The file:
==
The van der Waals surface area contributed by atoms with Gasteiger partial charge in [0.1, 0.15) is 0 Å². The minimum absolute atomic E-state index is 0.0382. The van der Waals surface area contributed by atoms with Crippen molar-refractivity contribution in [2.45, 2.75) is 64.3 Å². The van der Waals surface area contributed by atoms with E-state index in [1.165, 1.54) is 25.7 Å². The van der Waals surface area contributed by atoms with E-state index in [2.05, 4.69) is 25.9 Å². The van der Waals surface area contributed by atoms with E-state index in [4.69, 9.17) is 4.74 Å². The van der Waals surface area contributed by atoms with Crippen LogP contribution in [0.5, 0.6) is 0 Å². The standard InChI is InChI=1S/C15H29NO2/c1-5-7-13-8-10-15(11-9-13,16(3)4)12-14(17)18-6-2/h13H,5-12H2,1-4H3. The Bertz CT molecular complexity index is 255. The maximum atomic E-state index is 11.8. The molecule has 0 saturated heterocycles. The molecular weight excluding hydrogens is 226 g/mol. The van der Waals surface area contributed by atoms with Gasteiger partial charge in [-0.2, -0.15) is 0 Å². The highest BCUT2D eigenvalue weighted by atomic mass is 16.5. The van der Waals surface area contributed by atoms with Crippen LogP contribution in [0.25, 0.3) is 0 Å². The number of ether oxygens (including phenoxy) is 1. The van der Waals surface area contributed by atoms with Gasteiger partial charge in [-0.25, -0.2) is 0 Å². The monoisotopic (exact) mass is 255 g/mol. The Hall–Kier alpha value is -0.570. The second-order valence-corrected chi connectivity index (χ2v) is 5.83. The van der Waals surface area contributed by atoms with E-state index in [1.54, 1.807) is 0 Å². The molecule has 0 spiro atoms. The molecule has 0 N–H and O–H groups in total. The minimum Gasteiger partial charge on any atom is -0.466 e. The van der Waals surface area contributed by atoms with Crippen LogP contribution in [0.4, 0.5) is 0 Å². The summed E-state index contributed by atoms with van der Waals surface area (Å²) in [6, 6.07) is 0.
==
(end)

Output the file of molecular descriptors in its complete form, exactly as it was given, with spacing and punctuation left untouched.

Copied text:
The van der Waals surface area contributed by atoms with Gasteiger partial charge in [0.1, 0.15) is 0 Å². The minimum absolute atomic E-state index is 0.0382. The van der Waals surface area contributed by atoms with Crippen molar-refractivity contribution in [2.45, 2.75) is 64.3 Å². The van der Waals surface area contributed by atoms with E-state index in [1.165, 1.54) is 25.7 Å². The van der Waals surface area contributed by atoms with E-state index in [2.05, 4.69) is 25.9 Å². The van der Waals surface area contributed by atoms with E-state index in [4.69, 9.17) is 4.74 Å². The van der Waals surface area contributed by atoms with Crippen LogP contribution in [0.5, 0.6) is 0 Å². The standard InChI is InChI=1S/C15H29NO2/c1-5-7-13-8-10-15(11-9-13,16(3)4)12-14(17)18-6-2/h13H,5-12H2,1-4H3. The Bertz CT molecular complexity index is 255. The maximum atomic E-state index is 11.8. The molecule has 0 saturated heterocycles. The molecular weight excluding hydrogens is 226 g/mol. The van der Waals surface area contributed by atoms with Gasteiger partial charge in [-0.2, -0.15) is 0 Å². The highest BCUT2D eigenvalue weighted by atomic mass is 16.5. The van der Waals surface area contributed by atoms with Crippen LogP contribution in [0.25, 0.3) is 0 Å². The number of ether oxygens (including phenoxy) is 1. The van der Waals surface area contributed by atoms with Gasteiger partial charge in [-0.25, -0.2) is 0 Å². The monoisotopic (exact) mass is 255 g/mol. The Hall–Kier alpha value is -0.570. The second-order valence-corrected chi connectivity index (χ2v) is 5.83. The van der Waals surface area contributed by atoms with E-state index in [1.54, 1.807) is 0 Å². The molecule has 0 spiro atoms. The molecule has 0 N–H and O–H groups in total. The minimum Gasteiger partial charge on any atom is -0.466 e. The van der Waals surface area contributed by atoms with Crippen LogP contribution in [0.4, 0.5) is 0 Å². The summed E-state index contributed by atoms with van der Waals surface area (Å²) in [6, 6.07) is 0.